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Cross-Linking Study Clarified
I read the February cover story “Collagen Cross-Linking: New Applications Emerging but U.S. Studies Falter” with great interest. It presented a good overview of the current status of corneal cross-linking. I would, however, like to clarify a few misperceptions. First, the author inferred that the study that recently “stalled” was two separate studies. My understanding is that these were two different branches of the same study run by the same group and both supported by the same sponsor. Second, the author inferred that the remaining “smaller” trials are of lesser scale.
I am the principal investigator of a multicenter FDA-approved trial that has been under way for over one year, the scale of which is equivalent to the referenced study. The participating investigators support this study without financial support from either government or industry. As Drs. Stulting and Hersh pointed out in the article, this treatment holds great promise for the tens of thousands of patients in the United States suffering from keratoconus. However, due to perceived unfavorable medical economics, the technology should be classified as orphan technology. As a result of lack of funding, our group has labored in relative obscurity. I am currently trying to interest one of the large U.S. ophthalmic companies in sponsoring the project. With a relatively small amount of funding we should be able to complete the study and move the technology more rapidly through the approval process. The FDA has been most helpful, but the problem is one of economic support.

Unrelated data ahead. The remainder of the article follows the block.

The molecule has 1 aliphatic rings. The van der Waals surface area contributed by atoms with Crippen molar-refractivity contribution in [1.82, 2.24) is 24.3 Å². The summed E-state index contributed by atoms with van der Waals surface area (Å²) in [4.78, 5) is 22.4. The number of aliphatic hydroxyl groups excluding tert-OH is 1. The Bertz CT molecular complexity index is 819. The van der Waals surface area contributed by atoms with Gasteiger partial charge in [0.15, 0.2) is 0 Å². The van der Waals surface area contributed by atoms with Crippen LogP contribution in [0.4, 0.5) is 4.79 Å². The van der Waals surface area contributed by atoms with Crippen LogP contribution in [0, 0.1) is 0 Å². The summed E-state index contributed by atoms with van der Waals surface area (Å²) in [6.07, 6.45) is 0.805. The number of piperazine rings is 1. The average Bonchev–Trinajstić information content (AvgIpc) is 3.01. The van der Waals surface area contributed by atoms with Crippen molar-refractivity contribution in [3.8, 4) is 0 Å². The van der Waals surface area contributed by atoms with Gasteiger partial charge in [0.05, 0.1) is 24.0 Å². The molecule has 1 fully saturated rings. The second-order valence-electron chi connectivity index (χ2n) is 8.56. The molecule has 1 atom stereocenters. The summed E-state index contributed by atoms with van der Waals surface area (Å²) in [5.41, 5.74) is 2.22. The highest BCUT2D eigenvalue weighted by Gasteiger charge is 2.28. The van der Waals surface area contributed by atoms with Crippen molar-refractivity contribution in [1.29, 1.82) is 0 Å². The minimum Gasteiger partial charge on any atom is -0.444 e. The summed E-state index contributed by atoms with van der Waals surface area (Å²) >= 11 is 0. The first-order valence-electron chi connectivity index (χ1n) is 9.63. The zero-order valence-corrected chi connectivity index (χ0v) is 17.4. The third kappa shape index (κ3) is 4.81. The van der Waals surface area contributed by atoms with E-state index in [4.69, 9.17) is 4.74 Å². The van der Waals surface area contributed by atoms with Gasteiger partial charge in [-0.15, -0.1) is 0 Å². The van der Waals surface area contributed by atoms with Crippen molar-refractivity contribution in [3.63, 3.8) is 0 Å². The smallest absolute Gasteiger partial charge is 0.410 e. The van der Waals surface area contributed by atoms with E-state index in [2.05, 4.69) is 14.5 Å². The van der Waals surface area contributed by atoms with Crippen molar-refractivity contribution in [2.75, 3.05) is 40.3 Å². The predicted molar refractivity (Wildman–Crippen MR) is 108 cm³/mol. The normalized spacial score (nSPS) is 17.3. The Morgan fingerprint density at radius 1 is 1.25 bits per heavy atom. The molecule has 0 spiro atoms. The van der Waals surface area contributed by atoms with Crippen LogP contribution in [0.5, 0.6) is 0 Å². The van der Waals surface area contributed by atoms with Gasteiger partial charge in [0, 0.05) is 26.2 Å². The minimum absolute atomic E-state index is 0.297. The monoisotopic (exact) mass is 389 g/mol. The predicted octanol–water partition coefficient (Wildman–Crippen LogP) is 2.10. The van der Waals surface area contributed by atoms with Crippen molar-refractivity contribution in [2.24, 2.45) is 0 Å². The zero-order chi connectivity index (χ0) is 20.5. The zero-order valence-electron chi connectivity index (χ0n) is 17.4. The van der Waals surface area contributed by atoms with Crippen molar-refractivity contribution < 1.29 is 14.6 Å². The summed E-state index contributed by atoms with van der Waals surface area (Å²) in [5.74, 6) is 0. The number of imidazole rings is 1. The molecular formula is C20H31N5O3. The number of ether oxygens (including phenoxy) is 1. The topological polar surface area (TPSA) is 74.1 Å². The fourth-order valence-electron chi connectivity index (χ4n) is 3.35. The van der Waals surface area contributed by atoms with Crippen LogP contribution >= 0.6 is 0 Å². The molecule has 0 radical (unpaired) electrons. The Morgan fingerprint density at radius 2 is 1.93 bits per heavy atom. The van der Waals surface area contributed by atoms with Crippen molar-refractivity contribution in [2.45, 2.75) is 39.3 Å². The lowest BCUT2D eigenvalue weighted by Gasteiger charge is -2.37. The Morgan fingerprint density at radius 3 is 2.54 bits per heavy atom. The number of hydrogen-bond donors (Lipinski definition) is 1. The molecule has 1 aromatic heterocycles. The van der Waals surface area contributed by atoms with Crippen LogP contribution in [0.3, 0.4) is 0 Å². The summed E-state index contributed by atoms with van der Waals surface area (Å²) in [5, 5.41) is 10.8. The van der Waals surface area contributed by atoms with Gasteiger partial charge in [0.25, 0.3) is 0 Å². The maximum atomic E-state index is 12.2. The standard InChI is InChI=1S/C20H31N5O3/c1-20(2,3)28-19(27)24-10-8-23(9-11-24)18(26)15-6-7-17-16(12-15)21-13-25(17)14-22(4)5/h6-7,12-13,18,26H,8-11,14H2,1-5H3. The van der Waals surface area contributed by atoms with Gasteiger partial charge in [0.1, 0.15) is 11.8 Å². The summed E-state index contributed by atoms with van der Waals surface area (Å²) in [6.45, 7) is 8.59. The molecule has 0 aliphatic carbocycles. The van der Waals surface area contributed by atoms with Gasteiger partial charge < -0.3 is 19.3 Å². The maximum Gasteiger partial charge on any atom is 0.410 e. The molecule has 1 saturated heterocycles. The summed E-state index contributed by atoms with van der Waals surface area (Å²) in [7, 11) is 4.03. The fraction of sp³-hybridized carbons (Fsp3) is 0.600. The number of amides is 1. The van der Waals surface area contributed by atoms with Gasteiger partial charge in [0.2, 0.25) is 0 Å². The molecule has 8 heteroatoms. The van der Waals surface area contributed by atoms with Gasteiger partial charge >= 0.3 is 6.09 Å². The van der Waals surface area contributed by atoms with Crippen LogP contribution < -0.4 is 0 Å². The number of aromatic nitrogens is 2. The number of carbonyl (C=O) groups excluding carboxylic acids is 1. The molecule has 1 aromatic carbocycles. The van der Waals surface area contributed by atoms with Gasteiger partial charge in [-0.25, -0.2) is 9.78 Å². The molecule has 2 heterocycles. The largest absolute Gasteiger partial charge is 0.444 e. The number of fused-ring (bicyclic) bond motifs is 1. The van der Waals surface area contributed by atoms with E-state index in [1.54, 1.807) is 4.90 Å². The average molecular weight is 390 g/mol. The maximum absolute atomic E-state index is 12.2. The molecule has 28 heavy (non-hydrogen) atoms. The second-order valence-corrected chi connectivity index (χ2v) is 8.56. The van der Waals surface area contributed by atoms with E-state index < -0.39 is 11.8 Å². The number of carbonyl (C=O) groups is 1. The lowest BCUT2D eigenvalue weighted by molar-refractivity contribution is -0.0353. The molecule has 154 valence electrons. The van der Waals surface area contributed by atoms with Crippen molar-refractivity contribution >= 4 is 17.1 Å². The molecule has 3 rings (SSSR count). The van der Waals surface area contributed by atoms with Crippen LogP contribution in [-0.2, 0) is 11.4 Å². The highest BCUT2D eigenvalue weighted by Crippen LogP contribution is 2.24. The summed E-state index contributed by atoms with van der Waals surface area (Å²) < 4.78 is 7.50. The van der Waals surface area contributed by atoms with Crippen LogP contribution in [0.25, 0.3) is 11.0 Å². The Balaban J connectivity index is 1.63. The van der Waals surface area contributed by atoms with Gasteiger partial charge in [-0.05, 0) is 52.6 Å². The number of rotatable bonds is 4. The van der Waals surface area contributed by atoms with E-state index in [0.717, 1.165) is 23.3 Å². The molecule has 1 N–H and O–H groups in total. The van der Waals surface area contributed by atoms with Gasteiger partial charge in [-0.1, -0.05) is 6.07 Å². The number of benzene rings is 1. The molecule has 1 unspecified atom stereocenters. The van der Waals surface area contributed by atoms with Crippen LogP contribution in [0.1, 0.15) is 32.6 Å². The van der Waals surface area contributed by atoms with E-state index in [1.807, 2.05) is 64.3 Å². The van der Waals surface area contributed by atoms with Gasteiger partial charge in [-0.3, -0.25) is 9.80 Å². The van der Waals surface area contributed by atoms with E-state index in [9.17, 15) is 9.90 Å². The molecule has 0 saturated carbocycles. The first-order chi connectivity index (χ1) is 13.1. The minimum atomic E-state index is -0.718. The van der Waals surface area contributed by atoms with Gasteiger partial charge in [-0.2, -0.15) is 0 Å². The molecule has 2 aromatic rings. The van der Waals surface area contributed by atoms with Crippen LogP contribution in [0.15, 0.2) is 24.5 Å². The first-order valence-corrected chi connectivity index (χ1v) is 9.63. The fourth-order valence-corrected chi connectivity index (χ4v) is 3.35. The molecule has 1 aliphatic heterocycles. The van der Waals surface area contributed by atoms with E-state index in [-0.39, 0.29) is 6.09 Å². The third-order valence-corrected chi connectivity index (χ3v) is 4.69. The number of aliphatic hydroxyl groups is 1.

We are recruiting patients. Details of the study can be found at the Clinical Trials Web site (www.clinicaltrials.gov) and search on keratoconus. Participating centers are in: Buffalo, N.Y., The Ross Eye Institute (www.smbs.buffalo.edu/ophthalmology/rei/rei.ht m); Albany, N.Y., Schultze Cornea Care (www.corneacare.com); Boston, Mass., Massachusetts Eye & Ear Infirmary (www.masseyeandear.org); Appleton, Wisc., Valley Eye Associates (www.valleyeye.com); and Grand Rapids, Mich., Verdier Eye Center (www.verdiereyecenter.com).
James J. Reidy, MD, FACS
Saving the General Ophthalmologist
I read “Saving Ophthalmology’s Endangered Subspecialties” (Feature, October) with interest. The trend to combine some subspecialties is a good solution, though I am unsure which combinations are best.
I might add my personal observations that there are too many subspecialists, and that the role of the general ophthalmologist is being threatened not only by optometry but also by improper training emphasis for our residents.
My training at the University of Iowa was long enough ago that there were no “fellows.” Once I was in practice, retina, pediatric, glaucoma and cornea subspecialties soon developed—the first two usually were absorbed into private practice and the last two sometimes required an academic position in order to survive without also doing general ophthalmology. During this time, I found myself being referred to as a general ophthalmologist and initially resented this—as if I were not a specialist. Later, I became proud of the label, because when I trained, I was taught to do a lot without needing the help of a subspecialist.
My concern for new general ophthalmologists is that they do not feel comfortable doing anything other than cataract surgery. The way things are going, it appears that most general ophthalmologists will lose out to cataract and refractive high-volume surgeons and thus become medical ophthalmologists, since they do not feel comfortable doing other surgical procedures.
One solution is to encourage some area of special interest in the ophthalmology residency, without requiring a full fellowship. Strabismus surgery is not so difficult as long as surgeons know their limits. Glaucoma surgery probably should be limited to subspecialists, but general ophthalmologists could learn to do glaucoma laser procedures. Ophthalmic plastic surgery can be quite complicated, but a general ophthalmologist could do his or her own full thickness excisions of lid tumors and repair traumatic periorbital injuries.
Clyde K. Kitchen, MD